Economic revival empty without re-engagement

Zimbabwe, saddled with an $8bn external debt, needs International Monetary Fund and World Bank support to revive the economy, but getting it will be difficult because the country is in serious arrears, analysts have said.

The government, through the ministry of finance and the Reserve Bank of Zimbabwe, has made overtures to the two key monetary institutions but, up to now, nothing tangible has come of it.

In early November, finance minister Patrick Chinamasa pleaded for IMF help as the government fought to improve an economy characterised by poor liquidity, massive company closures, a virtually empty treasury and high unemployment.

Chinamasa called on the IMF to be “open-minded with the unique situation that Zimbabwe finds itself in”, and met a delegation from the financial institution.

“They should have some flexibility in particular. Of course, we are saying we would abide by the staff monitoring programme but would wish for an injection of new money,” said Chinamasa.

The IMF has already agreed on a staff monitored programme ending this month that includes several benchmarks the government has to honour. But critics say, with the year at an end, there is no evidence that it has met those expectations. The June deadline to ensure diamond revenue flowed into treasury was missed, for example.

Economist Eric Bloch told The Zimbabwean that it would be an uphill task to get international financing in the near future.

“It is critically important for the government to engage the IMF, World Bank and the African Development Bank, but the task is very, very difficult because of the massive arrears to all the three institutions, which are limited in what they can do because of the debts,” said Bloch.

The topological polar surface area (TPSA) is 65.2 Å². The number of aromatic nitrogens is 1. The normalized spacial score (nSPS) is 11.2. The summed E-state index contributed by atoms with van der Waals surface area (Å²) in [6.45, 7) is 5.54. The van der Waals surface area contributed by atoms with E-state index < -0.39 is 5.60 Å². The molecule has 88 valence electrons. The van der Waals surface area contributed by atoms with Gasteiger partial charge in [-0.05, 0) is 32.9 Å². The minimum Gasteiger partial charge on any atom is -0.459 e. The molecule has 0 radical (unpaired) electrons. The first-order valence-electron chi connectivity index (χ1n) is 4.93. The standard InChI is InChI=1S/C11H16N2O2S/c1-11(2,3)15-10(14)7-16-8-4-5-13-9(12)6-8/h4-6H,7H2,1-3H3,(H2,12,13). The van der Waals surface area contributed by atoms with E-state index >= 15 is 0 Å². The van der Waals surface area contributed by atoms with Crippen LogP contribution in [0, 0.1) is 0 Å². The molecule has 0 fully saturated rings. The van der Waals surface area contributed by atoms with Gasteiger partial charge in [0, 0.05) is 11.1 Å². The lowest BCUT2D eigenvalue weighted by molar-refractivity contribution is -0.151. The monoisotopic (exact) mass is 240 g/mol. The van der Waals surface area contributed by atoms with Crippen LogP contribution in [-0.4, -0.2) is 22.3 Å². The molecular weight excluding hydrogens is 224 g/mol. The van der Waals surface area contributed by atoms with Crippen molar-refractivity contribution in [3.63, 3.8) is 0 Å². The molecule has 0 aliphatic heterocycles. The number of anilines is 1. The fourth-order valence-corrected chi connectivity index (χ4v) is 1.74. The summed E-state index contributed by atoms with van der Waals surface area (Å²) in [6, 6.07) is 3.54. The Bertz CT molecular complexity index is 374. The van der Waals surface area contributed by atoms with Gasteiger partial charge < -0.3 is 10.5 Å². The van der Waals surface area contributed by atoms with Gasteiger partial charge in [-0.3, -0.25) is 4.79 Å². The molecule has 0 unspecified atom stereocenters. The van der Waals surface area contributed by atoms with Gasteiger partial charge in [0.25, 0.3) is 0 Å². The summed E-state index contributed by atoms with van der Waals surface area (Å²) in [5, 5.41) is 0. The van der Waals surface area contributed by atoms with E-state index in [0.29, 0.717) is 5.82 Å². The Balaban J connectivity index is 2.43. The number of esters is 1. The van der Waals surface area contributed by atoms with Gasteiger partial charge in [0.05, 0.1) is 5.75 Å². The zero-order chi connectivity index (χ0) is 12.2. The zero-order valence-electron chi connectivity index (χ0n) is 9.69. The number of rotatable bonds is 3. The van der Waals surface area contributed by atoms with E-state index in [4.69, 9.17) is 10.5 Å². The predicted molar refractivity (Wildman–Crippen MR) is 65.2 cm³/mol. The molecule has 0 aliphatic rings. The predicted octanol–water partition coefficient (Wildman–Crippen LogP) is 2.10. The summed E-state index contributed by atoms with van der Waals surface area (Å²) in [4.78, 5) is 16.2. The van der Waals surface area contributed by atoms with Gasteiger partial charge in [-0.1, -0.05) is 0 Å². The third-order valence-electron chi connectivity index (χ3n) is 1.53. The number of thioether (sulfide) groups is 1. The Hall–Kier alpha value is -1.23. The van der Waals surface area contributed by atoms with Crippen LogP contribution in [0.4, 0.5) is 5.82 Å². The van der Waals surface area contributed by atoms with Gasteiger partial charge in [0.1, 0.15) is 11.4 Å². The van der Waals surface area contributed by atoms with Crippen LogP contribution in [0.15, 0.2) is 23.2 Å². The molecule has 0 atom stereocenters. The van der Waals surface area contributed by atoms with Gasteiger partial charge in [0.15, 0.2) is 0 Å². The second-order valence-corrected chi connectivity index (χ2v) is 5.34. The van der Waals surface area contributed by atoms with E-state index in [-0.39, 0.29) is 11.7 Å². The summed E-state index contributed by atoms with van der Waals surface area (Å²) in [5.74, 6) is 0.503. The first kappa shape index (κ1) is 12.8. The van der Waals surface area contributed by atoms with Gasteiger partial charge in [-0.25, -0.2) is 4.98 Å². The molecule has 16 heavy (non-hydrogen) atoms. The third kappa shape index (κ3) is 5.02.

“You can’t talk of a speedy solution to the problem, and whatever success government will make will be over an extended period,” he added.

Bloch said there was need for the financial institutions to reschedule the timeframes during which Zimbabwe must offset its debts and possibly forgive part of the arrears, “but we need to do the right thing as a country”.

Financial consultant and banker Omen Muza said Zimbabwe’s success in engaging the three institutions depended on how it fared on the benchmarks.

“Right now, it is not clear how the government has performed regarding the IMF’s SMP and it will be interesting to see how it had fared by the end of December, which was set as the deadline.”

The IMF and the World Bank withdrew cheap finance from Zimbabwe more than a decade ago when the government fell into serious arrears.

Muza questioned why the Zimbabwe Agenda for Socio-Economic Transformation, which the Zanu (PF) government is using as a blueprint to revive the economy, has skirted around the issue of re-engagement with the three institutions. He added that the country needed to reconsider its foreign relations.

“Politics is very important here. Remember, the IMF is a western institution and its thinking and attitude is dominated by western governments, the US included. There is no way in which our government can engage the IMF for example and tell the west to go to hell,” he added.

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